Out-of-wedlock exception led to reversal of Article 116 definition of "descendants"

Out-of-wedlock exception led to reversal of Article 116 definition of "descendants"

The more inclusive definition of the word "descendant" in Article 116 of the German Basic Law, by which we expect Walter and Dan will now qualify for German renaturalization, was derived from a legal challenge by an out-of-wedlock child of a German Jewish man who had been deprived of his citizenship.

That is a different exception to the law than the one that had disqualified me when I applied in 2012. At that time, I did not qualify because my claim to citizenship came through my mother, and until April 1, 1953 the German Nationality Act did not recognize maternal descent. (Joanne was born after that, so she qualified; I was born before that and did not.)

In this case, the issue was whether the legitimacy of a childbirth, or lack of it, should void eligibility for renaturalization under Article 116. The plaintiff lost two lower-court decisions before it was finally appealed to the Federal Constitutional Court, which decided on May 20, 2020, that the word "descendants" in Article 116 applies to all offspring of persons deprived of their citizenship rights.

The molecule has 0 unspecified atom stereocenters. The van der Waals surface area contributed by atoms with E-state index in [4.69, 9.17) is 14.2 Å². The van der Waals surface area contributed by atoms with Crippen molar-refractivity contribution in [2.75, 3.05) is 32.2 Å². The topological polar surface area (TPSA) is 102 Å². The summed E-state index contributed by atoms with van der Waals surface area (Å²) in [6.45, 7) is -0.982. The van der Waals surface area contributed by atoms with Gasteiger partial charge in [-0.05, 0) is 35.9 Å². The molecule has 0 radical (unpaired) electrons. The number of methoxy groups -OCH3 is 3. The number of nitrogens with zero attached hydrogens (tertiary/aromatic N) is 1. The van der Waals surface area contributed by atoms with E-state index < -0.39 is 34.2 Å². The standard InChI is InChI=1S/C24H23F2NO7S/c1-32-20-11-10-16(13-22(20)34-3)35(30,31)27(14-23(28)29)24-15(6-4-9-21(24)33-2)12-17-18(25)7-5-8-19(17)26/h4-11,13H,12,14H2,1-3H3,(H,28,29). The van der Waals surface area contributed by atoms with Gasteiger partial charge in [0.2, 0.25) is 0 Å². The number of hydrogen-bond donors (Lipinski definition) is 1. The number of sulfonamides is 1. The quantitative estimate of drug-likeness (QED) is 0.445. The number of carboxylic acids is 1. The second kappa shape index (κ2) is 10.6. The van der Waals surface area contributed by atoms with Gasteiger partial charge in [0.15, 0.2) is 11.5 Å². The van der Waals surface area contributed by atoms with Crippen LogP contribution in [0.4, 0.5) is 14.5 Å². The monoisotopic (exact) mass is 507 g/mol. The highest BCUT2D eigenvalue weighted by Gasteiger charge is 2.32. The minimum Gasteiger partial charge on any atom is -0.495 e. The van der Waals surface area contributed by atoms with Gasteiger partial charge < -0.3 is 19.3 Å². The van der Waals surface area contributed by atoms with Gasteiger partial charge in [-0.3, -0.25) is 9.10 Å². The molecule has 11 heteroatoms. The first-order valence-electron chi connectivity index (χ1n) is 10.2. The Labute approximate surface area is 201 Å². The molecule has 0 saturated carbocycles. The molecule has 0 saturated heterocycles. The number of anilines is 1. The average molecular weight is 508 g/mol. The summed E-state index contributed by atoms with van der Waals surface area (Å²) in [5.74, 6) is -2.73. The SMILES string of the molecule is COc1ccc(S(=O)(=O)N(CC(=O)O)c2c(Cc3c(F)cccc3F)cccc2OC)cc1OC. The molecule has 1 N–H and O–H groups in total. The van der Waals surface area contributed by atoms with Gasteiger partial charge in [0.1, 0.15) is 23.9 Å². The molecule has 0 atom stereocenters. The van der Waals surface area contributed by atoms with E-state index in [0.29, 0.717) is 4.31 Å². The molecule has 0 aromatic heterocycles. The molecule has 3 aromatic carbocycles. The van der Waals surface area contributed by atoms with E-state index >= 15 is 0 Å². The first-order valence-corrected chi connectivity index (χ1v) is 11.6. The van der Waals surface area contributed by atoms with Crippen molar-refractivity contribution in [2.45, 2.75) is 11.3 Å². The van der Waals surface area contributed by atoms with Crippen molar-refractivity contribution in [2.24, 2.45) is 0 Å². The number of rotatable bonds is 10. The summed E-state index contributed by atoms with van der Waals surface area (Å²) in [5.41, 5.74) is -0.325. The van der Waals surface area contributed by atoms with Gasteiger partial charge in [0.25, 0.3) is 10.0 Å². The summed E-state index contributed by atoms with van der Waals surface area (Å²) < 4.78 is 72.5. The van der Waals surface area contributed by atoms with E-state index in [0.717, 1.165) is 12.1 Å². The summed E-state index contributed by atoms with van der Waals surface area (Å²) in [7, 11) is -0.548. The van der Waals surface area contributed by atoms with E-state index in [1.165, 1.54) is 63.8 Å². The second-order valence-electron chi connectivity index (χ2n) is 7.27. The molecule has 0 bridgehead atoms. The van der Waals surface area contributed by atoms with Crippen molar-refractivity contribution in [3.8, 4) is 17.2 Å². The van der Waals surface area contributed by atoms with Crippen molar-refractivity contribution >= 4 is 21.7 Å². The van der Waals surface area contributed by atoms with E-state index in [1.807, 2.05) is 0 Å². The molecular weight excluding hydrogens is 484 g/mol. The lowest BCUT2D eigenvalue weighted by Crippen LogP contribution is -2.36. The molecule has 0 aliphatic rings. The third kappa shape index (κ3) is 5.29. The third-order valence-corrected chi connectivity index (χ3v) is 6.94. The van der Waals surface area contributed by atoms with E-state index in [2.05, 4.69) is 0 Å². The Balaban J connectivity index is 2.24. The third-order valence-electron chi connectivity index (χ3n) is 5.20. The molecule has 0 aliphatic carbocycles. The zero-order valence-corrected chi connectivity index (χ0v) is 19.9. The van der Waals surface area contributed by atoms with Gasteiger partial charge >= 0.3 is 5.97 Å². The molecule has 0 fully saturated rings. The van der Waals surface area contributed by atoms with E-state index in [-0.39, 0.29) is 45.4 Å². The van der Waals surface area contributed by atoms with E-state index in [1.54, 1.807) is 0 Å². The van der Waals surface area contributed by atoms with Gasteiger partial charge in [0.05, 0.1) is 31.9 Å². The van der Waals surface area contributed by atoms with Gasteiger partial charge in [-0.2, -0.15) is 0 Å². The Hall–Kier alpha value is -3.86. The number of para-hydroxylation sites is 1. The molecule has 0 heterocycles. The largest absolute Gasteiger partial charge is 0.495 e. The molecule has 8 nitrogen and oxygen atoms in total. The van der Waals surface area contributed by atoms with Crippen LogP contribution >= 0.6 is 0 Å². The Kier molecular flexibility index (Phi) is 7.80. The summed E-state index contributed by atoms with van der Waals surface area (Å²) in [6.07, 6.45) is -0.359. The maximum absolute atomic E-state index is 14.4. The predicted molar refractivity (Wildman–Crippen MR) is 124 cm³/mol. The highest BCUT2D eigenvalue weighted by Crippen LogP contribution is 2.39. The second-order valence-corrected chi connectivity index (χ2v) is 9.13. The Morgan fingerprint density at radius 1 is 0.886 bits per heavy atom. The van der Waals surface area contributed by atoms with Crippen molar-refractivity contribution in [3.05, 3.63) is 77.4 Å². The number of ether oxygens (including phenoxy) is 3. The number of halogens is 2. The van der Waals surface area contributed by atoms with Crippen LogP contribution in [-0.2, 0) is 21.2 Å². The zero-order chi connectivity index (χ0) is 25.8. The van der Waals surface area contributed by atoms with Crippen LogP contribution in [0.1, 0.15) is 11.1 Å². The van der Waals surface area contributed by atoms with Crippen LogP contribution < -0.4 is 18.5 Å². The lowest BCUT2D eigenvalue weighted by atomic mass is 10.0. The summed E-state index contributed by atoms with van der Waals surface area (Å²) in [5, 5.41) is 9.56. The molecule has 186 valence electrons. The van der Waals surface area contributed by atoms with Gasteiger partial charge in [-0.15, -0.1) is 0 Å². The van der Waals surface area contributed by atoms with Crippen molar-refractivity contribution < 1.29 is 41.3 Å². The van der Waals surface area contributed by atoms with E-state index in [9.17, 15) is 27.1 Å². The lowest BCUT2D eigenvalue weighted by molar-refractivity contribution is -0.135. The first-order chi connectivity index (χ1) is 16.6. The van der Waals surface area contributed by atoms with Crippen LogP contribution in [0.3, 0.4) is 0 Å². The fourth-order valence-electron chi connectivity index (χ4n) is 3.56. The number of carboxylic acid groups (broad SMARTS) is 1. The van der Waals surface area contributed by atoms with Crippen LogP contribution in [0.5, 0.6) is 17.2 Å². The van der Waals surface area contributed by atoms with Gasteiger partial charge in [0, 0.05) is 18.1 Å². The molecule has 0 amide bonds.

Thus, someone who was born out of wedlock to a denaturalized German Jewish father, as long as paternity is acknowledged, is a legal descendant. 

Also—and just along for the ride through the German legal system—children of German Jewish mothers and non-German fathers, such as ourselves, also fall under the more inclusive interpretation. 

Following the court decision, the German Bundestag adopted the Fourth Amendment of the German Nationality Act on August 20, 2021, enacting these provisions into law.